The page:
Dion's album shares one track with Streisand's--"Tell Him," in which the up-and-coming songstress and the definitive prima donna pair their pipes. It's not really a fair fight: Streisand's belting has so much body, vigor and character that Dion's big but comparatively flavorless voice is left to flit around her partner's like a piglet unable to muscle her siblings away from mom's nipples at feeding time. Bloodied but unbowed, Dion subsequently challenges Luciano Pavarotti on her own turf in "I Hate You Then I Love You," and although his formidable tenor pounds her trilling into submission, he sounds so ridiculous turning his accent loose on soap-operatic lyrics such as "No matter what you do you drive me crazy" that you can't help snickering. And so it goes on Love, an album in which shlock is given top-drawer treatment. To her credit, Dion tries on several hats, and every so often, one fits her: She does a decent job with "Immortality," a Bee Gees composition on which the brothers Gibb guest. But "Treat Her Like a Lady," a faux-dancehall stomper that she actually tries to rap, is a laugh riot, and her mimicry of soul on "Love Is on the Way" left me hungry for the real thing. As for her rendition of "My Heart Will Go On," subtitled "Love Theme From Titanic," it proved that Dion is not the next Streisand but the next Maureen (The Poseidon Adventure) McGovern. If anyone ever makes another movie about a big boat that sinks, he'd do well to give her a call.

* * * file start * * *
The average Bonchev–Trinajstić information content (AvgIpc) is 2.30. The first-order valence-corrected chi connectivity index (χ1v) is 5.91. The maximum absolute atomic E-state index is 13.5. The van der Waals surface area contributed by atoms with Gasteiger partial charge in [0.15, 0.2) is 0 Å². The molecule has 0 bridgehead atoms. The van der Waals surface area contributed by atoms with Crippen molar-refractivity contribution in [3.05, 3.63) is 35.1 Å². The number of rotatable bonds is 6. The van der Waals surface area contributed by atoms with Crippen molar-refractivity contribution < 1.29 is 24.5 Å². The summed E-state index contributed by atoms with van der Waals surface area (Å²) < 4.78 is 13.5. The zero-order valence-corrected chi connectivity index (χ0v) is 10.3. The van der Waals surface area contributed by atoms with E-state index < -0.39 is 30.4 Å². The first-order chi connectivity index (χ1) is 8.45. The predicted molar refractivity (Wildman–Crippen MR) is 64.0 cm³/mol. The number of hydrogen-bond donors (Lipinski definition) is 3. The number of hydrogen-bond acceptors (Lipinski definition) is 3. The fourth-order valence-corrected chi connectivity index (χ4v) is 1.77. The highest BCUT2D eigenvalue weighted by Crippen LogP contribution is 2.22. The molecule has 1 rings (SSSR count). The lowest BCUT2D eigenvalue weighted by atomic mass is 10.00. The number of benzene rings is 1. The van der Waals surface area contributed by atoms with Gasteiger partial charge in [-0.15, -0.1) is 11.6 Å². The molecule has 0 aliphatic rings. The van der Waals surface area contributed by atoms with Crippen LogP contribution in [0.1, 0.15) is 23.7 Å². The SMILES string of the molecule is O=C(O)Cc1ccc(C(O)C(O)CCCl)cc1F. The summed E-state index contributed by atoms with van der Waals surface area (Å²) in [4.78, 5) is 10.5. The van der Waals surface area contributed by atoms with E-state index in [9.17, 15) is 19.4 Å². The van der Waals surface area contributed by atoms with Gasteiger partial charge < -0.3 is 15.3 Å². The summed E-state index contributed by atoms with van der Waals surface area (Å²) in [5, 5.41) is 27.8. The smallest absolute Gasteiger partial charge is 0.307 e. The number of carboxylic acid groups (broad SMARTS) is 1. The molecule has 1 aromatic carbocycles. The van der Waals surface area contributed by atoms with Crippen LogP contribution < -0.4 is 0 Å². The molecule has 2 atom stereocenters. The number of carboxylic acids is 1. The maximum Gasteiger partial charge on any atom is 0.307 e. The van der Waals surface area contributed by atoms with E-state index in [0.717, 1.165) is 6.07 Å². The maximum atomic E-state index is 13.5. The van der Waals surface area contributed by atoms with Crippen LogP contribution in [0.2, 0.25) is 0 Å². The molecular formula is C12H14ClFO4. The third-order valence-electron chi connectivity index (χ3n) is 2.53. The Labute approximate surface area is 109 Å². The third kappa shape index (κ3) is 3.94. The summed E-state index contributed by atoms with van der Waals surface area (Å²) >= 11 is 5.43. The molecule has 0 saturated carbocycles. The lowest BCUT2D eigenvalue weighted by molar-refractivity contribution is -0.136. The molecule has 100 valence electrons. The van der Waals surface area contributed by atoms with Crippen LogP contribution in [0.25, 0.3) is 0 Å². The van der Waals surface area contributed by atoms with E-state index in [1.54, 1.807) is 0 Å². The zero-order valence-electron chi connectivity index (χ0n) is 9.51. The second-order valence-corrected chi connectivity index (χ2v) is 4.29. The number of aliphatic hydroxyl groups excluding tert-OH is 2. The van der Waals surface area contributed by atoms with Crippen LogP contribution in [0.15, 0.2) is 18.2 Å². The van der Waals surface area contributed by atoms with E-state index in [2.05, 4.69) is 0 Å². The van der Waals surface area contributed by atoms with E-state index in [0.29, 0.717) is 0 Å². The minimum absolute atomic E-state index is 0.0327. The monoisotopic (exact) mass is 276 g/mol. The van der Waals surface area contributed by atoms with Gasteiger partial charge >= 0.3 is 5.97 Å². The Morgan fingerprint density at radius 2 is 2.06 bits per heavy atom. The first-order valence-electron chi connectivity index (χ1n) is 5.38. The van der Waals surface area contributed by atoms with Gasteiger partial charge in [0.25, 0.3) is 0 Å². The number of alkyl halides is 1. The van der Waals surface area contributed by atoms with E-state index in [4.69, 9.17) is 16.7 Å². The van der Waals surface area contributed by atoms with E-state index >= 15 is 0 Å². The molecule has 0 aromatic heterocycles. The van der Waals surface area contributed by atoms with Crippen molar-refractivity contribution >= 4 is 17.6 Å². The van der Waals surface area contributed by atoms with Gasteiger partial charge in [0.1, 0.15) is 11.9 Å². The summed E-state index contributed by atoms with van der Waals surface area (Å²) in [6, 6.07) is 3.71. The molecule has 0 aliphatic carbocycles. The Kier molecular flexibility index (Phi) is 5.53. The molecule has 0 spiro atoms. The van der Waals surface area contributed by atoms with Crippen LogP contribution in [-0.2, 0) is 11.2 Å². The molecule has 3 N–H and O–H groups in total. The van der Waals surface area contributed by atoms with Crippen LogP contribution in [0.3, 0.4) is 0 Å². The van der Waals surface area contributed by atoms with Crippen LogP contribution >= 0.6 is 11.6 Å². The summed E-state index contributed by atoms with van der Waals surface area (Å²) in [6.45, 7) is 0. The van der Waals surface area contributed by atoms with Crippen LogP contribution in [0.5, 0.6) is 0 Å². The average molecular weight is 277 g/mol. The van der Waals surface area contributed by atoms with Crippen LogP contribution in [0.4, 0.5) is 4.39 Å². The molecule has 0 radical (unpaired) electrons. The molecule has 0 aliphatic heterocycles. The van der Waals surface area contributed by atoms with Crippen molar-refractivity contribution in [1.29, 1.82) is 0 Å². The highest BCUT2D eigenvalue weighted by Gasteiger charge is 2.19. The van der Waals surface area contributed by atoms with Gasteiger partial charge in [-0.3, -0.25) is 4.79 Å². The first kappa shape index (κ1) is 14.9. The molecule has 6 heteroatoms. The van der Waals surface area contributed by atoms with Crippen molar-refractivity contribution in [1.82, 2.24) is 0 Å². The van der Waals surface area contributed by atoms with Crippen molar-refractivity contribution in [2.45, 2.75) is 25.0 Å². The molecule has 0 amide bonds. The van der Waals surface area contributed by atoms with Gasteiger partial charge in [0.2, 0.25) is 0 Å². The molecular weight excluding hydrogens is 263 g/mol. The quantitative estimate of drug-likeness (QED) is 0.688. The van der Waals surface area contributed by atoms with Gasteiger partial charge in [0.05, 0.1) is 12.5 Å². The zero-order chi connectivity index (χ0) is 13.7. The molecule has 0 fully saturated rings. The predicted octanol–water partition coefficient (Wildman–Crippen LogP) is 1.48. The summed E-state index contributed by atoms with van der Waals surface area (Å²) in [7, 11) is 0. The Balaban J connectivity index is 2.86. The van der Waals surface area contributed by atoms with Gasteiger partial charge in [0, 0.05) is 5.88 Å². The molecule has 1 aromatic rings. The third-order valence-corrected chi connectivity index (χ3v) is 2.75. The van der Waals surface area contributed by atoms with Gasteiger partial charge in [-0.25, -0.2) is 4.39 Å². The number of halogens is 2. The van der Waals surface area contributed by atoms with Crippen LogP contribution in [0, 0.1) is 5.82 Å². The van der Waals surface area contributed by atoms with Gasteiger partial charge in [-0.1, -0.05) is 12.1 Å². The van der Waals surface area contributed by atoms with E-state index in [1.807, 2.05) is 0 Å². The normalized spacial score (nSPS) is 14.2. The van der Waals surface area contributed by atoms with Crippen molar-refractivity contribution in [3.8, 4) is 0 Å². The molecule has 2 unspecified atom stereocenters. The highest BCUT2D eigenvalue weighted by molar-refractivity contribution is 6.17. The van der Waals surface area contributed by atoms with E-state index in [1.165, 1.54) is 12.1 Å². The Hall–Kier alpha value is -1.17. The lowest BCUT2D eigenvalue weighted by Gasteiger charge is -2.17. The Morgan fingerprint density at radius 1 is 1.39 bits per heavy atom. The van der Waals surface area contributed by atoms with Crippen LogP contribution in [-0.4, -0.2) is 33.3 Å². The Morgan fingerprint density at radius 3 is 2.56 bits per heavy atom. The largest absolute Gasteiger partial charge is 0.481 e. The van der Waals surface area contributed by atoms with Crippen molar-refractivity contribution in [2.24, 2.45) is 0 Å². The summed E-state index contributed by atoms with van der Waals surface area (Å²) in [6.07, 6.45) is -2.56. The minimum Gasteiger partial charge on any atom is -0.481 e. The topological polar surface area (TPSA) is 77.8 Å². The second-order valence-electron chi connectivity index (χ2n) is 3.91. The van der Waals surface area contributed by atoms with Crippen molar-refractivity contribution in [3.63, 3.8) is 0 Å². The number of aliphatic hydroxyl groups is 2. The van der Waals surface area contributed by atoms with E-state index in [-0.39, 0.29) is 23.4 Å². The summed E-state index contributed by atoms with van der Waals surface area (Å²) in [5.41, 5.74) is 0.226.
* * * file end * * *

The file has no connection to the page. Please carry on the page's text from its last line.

The current theory on boxed sets is that they are primarily purchased by loyal fans of the act in question--and since such folks already own all the band's releases, leftovers from the vaults must be used to induce them to lay out their folding green. For the most part, Bonfire follows this formula closely. Aside from the inexplicable inclusion of 1980's Back in Black, probably the most widely owned AC/DC album in existence, it is made up of unissued live recordings and studio flotsam that hadn't been judged good enough for sale in the first place. Completists will probably be pleased by the lineup, and although it's hard to imagine that dudes who were into Highway to Hell when they were seventeen fit this description, some must. But for anyone seriously interested in re-evaluating these mad Aussies, Bonfire is an expensive way to do it. The first CD, a live-in-the-studio album made for a radio show in 1977, has some of the tunes that made the band's reputation, including "High Voltage," but they aren't really produced in the usual sense; when all of the instruments drop out, leaving only Angus Young's guitar, a palpable emptiness seeps in. The sound is crisp, and singer Bon Scott, who died in 1980, yowls as energetically as ever, but the versions aren't revelatory. Ditto for CDs two and three, recorded in Paris in 1979 and used as the soundtrack for a 1981 concert flick, Let There Be Rock. There's no shortage of song duplication: "Live Wire," "Hell Ain't a Bad Place to Be," "The Jack," "Whole Lotta Rosie" and "Rocker" all appear for a second time. And although the production is fuller on the latter session, it's also more sodden, less immediate. AC/DC's idea of nuance is to bludgeon you slowly rather than double-time it, and while these raveups don't seem notably weakened as a result, neither will they blow you out of your seat. Finally, the fourth CD, subtitled Volts, deals out rarities that aren't that rare--like "Dirty Eyes," which is nothing more than "Rosie" with different lyrics, and "Back Seat Confidential," an early version of "Beatin' Around the Bush"--along with songs from TNT, High Voltage and Dirty Deeds Done Dirt Cheap. Even so, Bonfire provided me with a good time. Because I never much liked the strangulated screeching of Bon Scott and his successor, Brian Johnson, and because the people I knew who were into the band during its late-Seventies/early-Eighties heyday were absolute morons, I never really gave AC/DC a fair shake. But after listening to this set, I was able to appreciate the group as a spiritual cousin of the Ramones--unsophisticated, dopey, impressively one-dimensional and, most of all, louder than Ethel Merman on crank. Then again, I got my copy of Bonfire for free. Had I not, I probably would have selected a single AC/DC album from the bargain bin and left it at that.